Petersburg is an independent city in Virginia, United States, located on the Appomattox River and 23 miles south of the state capital of Richmond. The city's population was 32,420 as of 2010. The Bureau of Economic Analysis combines the City of Petersburg with Dinwiddie County for statistical purposes. The city's unique industrial past and its location as a transportation hub combined to create wealth for Virginia and the region. The location on the Appomattox River at the fall line early in the history in the Colony of Virginia caused Petersburg to become a strategic place for transportation and commercial activities, as well as the site of Fort Henry. As railroads emerged beginning in the 1830s, it became a major transfer point for both north-south and east-west competitors. The Petersburg Railroad was one of the earliest predecessors of the modern-day CSX Transportation system. Several of the earliest predecessors of the area's other major Class 1 railroad, Norfolk Southern, also met at Petersburg. Both CSX and NS rail systems maintain transportation centers at Petersburg.

— Freebase

Olifants Water Management Area

Olifants Water Management Area

Olifants WMA, or Olifants Water Management Area, Includes the following major rivers: the Elands River, Wilge River, Steelpoort River and Olifants River, and covers the following Dams: ⁕Blyderivierpoort Dam - Blyde River ⁕Bronkhorstspruit Dam - Bronkhorstspruit River ⁕Buffelskloof Dam - Waterval River ⁕Flag Boshielo Dam - Olifants River ⁕Klaserie Dam - Klaserie River ⁕Loskop Dam - Olifants River ⁕Middelburg Dam - Little Olifants River ⁕Ohrigstad Dam - Ohrigstad River ⁕Rhenosterkop Dam - Elands River ⁕Rust de Winter Dam - Elands River ⁕Tonteldoos Dam - Tonteldoos River ⁕Tours Dam - Ngwabitsi River ⁕Vlugkraal Dam - Vlugkraal River ⁕Witbank Dam - Olifants River

— Freebase

Ulysses S. Grant

Ulysses S. Grant

Ulysses S. Grant was the 18th president of the United States following his success as military commander in the American Civil War. Under Grant, the Union Army defeated the Confederate military; the war, and secession, ended with the surrender of Robert E. Lee's army at Appomattox Court House. As president, Grant led the Radical Republicans in their effort to eliminate vestiges of Confederate nationalism and slavery, protect African American citizenship, and defeat the Ku Klux Klan. In foreign policy, Grant sought to increase American trade and influence, while remaining at peace with the world. Although his Republican Party split in 1872 as reformers denounced him, Grant was easily reelected. During his second term the country's economy was devastated by the Panic of 1873, while investigations exposed corruption scandals in the administration. The conservative white Southerners regained control of Southern state governments and Democrats took control of the federal House of Representatives. By the time Grant left the White House in 1877, his Reconstruction policies were being undone. A career soldier, Grant graduated from the United States Military Academy at West Point and served in the Mexican–American War. When the Civil War began in 1861, he rejoined the Union army. In 1862, Grant was promoted to major general and took control of Kentucky and most of Tennessee. He then led Union forces to victory after initial setbacks in the Battle of Shiloh, earning a reputation as an aggressive commander. In July 1863, Grant defeated Confederate armies and seized Vicksburg, giving the Union control of the Mississippi River and dividing the Confederacy in two. After the Battle of Chattanooga in late 1863, President Abraham Lincoln promoted Grant to lieutenant general and commander of all of the Union armies. As commander, Grant confronted Robert E. Lee in a series of bloody battles in 1864, which ended with Grant trapping Lee at Petersburg, Virginia. During the siege, Grant coordinated a series of devastating campaigns launched by generals William Tecumseh Sherman, Philip Sheridan, and George Henry Thomas in other theaters. Finally breaking through Lee's trenches, the Union Army captured Richmond in April 1865. Lee surrendered his depleted forces to Grant at Appomattox as the Confederacy collapsed. Most historians have hailed Grant's military genius, despite losses of men.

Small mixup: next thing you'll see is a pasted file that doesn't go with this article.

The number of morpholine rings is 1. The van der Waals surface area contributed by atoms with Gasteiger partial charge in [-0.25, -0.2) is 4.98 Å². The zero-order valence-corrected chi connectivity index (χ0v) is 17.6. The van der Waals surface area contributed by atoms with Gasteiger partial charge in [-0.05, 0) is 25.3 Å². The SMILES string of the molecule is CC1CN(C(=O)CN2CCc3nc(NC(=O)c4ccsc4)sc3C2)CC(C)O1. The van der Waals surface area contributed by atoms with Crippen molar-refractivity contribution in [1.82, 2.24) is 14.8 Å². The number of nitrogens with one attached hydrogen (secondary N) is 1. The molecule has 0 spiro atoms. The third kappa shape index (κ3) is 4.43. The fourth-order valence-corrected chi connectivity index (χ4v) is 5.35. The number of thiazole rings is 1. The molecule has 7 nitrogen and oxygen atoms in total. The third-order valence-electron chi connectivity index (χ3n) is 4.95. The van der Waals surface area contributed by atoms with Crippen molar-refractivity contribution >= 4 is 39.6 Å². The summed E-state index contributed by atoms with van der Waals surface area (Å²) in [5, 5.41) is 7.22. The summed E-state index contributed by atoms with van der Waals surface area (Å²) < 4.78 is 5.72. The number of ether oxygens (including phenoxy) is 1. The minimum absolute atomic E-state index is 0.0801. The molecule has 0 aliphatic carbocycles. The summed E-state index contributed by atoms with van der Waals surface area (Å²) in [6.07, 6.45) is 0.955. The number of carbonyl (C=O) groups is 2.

— Freebase

New River

New River

The New River, part of the Ohio River watershed, is a tributary of the Kanawha River about 320 mi long. The river flows through the U.S. states of North Carolina, Virginia, and West Virginia. Much of the river's course through West Virginia is designated as the New River Gorge National River, and the New River is one of the nation's American Heritage Rivers. It was named the New River because it was not known to early Atlantic Coast explorers. Despite its name, the New River is the third-oldest river in the world geologically, and the only nontidal river that crosses the Appalachian Mountains. This ancient river begins in the mountains of North Carolina near the Tennessee state line, flows generally northwestward across the Blue Ridge Mountains, Great Appalachian Valley, Ridge and Valley Province, and the Allegheny Front in western Virginia and West Virginia, then cuts through the Appalachian Plateau to meet the Gauley River and become the Kanawha River in south-central West Virginia. The Kanawha then flows to the Gulf of Mexico via the Ohio and Mississippi rivers. Much of the river's course is lined with steep cliffs and rock outcrops, particularly in its gorge in West Virginia.